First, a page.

This month, Runner’s World features a story called “The Love of My Life” by Marc Parent. It is, of course, about running. My running coach and soulmate Jessica has always said she has a relationship with running. It made me think about my own relationship with running that has – over the years – become more complicated and much more committed.
I remember when Parent started running. I was a new runner, and he wrote a series that began with him lacing up his running shoes for the first time. He was overweight, out of breath and not necessarily inclined to make running a habit. Every month I couldn’t wait for his dose of humor that more often than not mirrored my own path with running. I remember feeling like a kindred spirit as I watched him do his first 5K, half-marathon and then the beast – the full. I also remember when I started to wonder if he would stop writing the Newbie Chronicles as it was obvious he was a full-fledged, card-carrying runner.
I’ve been running fairly steadily since 2003. In fact, my first short runs were run in February of 2003 on snowy roads in frigid temperatures about 3 miles from where I sit. My ex subscribed to Runner’s World, and I got hooked on the magazine. I had been a runner in my college days but had long since given up the ghost. I finally decided I was going to run when I read a piece about a 60-year-old woman who ran her first marathon. If that old woman can do it, so can I!
My path has had its ups and downs. I got in shape that February by running short intervals that got longer each run. I ran my first non-stop 30 minutes on a path in Maui on vacation that year. A 5K race in 2004 still stands as my 5K personal record. After a move to Memphis in 2006 and a failed attempt at training for a marathon, I sort of gave up on running. I was getting divorced, there was a lot of stress and my body seemed to hate running.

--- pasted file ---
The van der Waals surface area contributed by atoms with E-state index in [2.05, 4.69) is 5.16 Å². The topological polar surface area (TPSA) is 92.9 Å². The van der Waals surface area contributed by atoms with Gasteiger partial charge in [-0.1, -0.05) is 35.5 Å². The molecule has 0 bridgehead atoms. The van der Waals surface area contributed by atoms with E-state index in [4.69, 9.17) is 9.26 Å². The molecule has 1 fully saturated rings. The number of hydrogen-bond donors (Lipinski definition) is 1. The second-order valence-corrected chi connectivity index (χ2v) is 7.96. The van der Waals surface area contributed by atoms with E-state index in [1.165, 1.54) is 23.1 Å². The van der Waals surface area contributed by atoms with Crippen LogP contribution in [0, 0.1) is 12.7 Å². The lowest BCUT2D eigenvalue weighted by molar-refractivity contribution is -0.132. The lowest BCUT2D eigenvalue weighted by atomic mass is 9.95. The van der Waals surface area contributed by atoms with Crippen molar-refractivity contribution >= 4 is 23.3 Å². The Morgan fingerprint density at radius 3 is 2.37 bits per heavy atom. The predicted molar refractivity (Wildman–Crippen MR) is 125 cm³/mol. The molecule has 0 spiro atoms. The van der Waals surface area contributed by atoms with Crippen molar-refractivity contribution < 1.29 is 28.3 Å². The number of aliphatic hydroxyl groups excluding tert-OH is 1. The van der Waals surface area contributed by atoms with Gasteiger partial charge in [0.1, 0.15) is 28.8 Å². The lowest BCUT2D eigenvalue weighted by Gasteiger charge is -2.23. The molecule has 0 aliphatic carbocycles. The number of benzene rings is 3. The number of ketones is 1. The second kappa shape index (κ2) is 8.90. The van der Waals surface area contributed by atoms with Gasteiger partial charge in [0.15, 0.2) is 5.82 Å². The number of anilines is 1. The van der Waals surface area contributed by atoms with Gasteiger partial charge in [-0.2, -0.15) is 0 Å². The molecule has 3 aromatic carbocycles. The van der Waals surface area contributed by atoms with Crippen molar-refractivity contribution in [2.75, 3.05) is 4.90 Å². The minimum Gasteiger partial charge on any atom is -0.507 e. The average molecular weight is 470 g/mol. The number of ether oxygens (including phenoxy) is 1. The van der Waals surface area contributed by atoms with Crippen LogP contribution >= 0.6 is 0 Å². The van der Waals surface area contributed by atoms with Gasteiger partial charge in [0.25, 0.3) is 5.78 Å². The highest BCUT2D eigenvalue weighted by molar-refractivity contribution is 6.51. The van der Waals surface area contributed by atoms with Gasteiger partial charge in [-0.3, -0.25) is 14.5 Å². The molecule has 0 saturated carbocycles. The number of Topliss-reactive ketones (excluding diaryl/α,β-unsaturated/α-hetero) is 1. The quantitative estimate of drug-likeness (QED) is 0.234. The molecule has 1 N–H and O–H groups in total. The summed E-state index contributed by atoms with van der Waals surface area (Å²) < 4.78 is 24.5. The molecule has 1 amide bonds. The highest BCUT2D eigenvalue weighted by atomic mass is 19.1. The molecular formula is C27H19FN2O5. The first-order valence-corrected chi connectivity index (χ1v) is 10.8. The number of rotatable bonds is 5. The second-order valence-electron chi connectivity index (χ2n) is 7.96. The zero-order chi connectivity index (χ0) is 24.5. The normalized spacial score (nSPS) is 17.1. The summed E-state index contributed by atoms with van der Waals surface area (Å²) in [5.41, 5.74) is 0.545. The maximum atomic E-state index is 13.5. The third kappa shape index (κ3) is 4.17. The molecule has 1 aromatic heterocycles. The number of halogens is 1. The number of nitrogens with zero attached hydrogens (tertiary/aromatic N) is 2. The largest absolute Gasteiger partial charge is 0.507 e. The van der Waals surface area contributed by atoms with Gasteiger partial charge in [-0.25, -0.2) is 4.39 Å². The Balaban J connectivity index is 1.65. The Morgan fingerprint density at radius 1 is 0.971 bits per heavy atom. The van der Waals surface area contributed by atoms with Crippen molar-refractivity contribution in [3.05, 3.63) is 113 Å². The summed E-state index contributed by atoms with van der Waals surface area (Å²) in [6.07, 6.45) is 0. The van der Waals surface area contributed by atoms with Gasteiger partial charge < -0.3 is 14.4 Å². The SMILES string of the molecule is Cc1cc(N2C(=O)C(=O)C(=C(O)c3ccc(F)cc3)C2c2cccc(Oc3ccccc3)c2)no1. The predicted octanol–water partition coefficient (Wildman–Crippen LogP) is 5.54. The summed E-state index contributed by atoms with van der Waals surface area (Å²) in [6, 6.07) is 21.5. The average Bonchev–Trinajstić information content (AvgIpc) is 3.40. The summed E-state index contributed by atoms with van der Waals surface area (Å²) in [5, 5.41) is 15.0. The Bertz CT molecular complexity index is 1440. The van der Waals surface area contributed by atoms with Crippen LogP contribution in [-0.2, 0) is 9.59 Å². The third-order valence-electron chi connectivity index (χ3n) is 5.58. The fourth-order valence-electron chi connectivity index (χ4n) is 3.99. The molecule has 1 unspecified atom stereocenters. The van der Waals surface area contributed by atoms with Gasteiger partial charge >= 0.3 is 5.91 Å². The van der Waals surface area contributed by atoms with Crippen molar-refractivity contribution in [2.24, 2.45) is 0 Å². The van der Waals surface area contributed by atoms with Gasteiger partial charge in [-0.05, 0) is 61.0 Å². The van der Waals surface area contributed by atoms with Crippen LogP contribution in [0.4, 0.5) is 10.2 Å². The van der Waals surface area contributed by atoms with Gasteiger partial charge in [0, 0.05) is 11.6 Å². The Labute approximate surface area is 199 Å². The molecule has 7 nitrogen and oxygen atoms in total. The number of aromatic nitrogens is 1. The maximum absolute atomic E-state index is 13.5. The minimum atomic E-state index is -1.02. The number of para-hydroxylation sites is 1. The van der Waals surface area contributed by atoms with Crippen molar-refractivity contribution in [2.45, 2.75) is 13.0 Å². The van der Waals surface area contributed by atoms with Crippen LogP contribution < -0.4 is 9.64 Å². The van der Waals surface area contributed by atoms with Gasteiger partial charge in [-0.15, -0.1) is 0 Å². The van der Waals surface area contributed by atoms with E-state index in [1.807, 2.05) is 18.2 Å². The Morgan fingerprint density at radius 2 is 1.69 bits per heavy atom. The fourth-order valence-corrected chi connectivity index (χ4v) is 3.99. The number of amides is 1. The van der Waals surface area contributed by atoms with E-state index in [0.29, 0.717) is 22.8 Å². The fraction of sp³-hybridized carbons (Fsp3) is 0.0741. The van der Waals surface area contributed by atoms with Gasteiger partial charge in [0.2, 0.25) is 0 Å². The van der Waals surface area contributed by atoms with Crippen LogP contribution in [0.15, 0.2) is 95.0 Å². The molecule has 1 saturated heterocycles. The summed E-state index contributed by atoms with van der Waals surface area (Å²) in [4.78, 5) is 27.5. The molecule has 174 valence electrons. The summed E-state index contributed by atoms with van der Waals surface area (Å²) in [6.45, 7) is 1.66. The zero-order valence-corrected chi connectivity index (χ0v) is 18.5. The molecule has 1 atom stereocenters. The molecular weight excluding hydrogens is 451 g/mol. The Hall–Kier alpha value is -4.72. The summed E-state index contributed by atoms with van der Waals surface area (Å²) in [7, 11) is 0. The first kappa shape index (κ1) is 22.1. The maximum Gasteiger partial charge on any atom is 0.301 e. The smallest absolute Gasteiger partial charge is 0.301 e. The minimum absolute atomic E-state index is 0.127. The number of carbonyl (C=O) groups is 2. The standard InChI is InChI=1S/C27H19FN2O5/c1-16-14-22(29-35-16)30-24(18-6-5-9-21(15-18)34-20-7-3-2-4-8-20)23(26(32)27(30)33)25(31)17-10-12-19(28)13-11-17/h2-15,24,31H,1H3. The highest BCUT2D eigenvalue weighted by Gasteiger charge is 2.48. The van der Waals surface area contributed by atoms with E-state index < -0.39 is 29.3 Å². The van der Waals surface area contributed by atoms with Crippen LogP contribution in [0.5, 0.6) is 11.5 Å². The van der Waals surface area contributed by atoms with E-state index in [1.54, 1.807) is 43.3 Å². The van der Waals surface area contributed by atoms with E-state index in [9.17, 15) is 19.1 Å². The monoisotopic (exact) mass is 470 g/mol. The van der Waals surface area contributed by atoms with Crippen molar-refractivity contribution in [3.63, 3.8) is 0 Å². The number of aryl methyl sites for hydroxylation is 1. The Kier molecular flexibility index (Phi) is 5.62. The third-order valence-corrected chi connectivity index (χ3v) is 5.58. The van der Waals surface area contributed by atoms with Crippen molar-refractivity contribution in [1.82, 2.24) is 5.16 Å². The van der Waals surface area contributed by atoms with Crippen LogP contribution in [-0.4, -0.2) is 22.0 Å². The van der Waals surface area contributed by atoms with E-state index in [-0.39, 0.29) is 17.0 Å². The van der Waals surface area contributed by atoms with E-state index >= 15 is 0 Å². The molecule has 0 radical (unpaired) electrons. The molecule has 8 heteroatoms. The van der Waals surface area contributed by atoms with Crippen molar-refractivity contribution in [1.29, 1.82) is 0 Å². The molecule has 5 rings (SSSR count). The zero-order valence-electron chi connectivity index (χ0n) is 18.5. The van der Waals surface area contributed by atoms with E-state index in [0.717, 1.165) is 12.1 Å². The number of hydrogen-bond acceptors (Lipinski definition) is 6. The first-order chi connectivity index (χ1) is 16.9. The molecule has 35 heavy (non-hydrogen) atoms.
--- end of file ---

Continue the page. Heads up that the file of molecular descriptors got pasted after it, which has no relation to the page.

But my love for running haunted me. I longed to be out on a beautiful day, and I hungered for that exhausted feeling after a good effort. A post-divorce depression intensified, and I sought out help from an acupuncturist. The acupuncture sparked my energy, and I started to run again. Luckily for me I found an amazing group called Memphis in Motion, and that is where I trained for my first full marathon surrounded by like-minded and tenacious beginner runners. I was introduced to the run/walk method which transformed my relationship with running.
I’ve been fairly consistent with running since then except for a hiatus in Louisiana. I kept getting injured, and I finally just quit for awhile. It was too hot. I didn’t enjoy it there, and I could never find a running group that worked. Looking back, I think I was under a lot of stress, and, given the fact that my body hated running when I was going through my divorce, running may not work for me when I’m in extreme stress. That’s okay. I now know the problem, and I can work with that.
Once again last year I longed for the sound of my feet hitting the pavement, and I hired Jessica to slowly coach me back to running the 5K distance. I took it long and slow, and, with her guidance and support, I got back in the game. I started signing up for 5ks once a month, and since August I’ve only missed December. The winter admittedly is causing me issues, but I’m persevering. I plan to run today. I’m allowing myself to keep it short and to dress as warm as I like, but I’m going to get out. Spring awaits, and before you know it, I can run swiftly – for me – on roads unencumbered by ice and snow. This spring, like many before, will include running through the daffodils.
Now that I’m pretty close to that “old woman’s” age, I appreciate the fact that I’ve chosen running as my drug of choice. It has prevented depression, given me reason to vacation, provided a means of touring new places and is a veritable fountain of youth. I know the hunger of not running, and I know the exhilaration of completing a marathon. Running is a gift that keeps on giving. It teaches me about perseverance and commitment and defeat. And while it is a backdrop in the drama I call my life, running gives me wings.